From Apartment Therapy
Instructions for a DIY canopy from Martha Stewart
CRAFT OF THE DAY
Create a cool spot for summer living with one of our easy canopies.
All by itself, a simple canopy can turn an empty space outside into a "place." While trees might take years to grow, an expanse of cloth goes up in minutes, providing shade wherever you need it most. When the outdoor season ends -- or a storm whips in unexpectedly -- you can take it down, quick as a wink.
Unlike a pricey pergola or arbor, which demands a permanent surrender of ground, a canopy requires scant commitment or expense. For the most basic version, spend a few dollars on a drop cloth from a hardware store, and a few more on the supplies you will need to suspend it overhead: a grommet kit, tent poles, stout cord, and sturdy pegs. These ideas can be modified for other settings and styles.
You can sew a canopy yourself, or have one stitched by a seamstress or sailmaker. You'll need a few things from a hardware store, garden center, or camping-supply store to put up the fabric you choose. The way you erect the canopy depends on where you want it to be -- it can be suspended from poles, or stretched between a wall or roofline and poles.
Tools and Materials
- A grommet tool makes it easy to punch sturdy holes in the corners of your fabric.
- Plastic tent pegs anchor lines from the tops of poles into the lawn or planting beds.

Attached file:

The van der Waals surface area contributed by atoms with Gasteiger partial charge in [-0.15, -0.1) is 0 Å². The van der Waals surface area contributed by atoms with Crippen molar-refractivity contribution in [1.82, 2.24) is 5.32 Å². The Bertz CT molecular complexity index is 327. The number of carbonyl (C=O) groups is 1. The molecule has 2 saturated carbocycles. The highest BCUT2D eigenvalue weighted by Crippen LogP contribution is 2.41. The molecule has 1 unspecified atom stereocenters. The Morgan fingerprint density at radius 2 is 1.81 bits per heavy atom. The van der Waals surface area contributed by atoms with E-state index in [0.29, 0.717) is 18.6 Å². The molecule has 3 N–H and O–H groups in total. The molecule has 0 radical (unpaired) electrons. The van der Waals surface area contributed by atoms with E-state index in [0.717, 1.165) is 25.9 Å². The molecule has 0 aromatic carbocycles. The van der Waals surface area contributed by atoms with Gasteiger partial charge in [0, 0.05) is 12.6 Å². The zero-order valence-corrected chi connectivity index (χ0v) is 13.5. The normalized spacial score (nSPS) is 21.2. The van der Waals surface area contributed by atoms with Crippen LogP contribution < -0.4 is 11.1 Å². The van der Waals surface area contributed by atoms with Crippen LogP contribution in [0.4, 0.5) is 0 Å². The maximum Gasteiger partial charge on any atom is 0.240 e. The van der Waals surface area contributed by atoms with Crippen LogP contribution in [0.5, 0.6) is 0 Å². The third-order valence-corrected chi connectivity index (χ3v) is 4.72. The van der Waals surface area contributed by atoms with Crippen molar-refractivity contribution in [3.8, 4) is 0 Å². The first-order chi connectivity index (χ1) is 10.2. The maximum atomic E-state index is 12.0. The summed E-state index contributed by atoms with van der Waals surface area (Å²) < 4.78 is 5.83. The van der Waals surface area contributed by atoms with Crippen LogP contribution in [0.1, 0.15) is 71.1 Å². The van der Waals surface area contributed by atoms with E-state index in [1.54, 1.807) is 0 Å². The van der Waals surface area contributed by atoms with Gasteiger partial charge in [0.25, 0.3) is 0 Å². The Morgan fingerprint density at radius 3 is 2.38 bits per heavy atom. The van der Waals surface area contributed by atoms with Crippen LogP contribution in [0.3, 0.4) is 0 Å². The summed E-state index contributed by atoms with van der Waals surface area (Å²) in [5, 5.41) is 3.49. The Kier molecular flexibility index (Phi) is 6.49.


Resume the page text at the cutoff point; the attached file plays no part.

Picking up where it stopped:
- An inexpensive canvas drop cloth can serve as a fine canopy.
- Stout clothesline or venetian-blind cord will keep a canopy in place.
- Wooden pole with dowel pin or bamboo pole with dowel
- Adjustable aluminum tent poles can be raised or lowered to fit your setting.
Attached to a Wall or Fence How-To
At a corner of the canopy near the house, a short length of cord extends from the grommet to a screw eye on the house. At its apex, the tent is anchored to the center pole; two cords tied to the top of the pole are pegged to the lawn. There is also a cord anchoring each of the shorter poles that support the sides.
To fashion a patterned tent, sew together two full-size lightweight cotton bedspreads, creating a reinforced 2-inch overlap in the center. Punch grommet holes in the corners, and one on each end of the center overlap. Cut a third bedspread to make full-length, 6-inch-wide border strips. Stitch one to either side of the fabric, which adds hanging borders. To put up the peaked canopy, use a tall pole for the center and shorter poles for either side; attach screw eyes in corresponding spots on the house.
Free-Standing Canopy How-To
If you don't want to secure the canopy to a wall or fence, create a free-standing one with four poles. You'll need four people, too. Start by installing a metal grommet at each corner of your canopy fabric. Stand four poles with long, thin tips (use tent poles; drill a wood pole so it holds a dowel pin or fit bamboo, which is hollow, with a dowel) on the ground. Hook the grommets over the tips. Then have each person simultaneously loop sturdy cord around the tip of his or her pole and stake the other end of the cord into the ground several yards away.
- Cut openings that allow wind to circulate through
- Grommets at the corners of the fabric fit over poles in front and are tied to screw eyes on the house
- Loop cord around the poles to keep the fabric in place and attached to pegs in the lawn for added stability
- Tie extra fabric to the cords to make them more visible so no one will trip over them
- Canopy poles get added stability by fitting them into lengths of PVC pipe and sinking the pipe into soil-filled terra-cotta pots
- Painted wooden dowels and colored cord make the canopy's mechanics part of the picture
- Take the tent down when not in use to discourage fading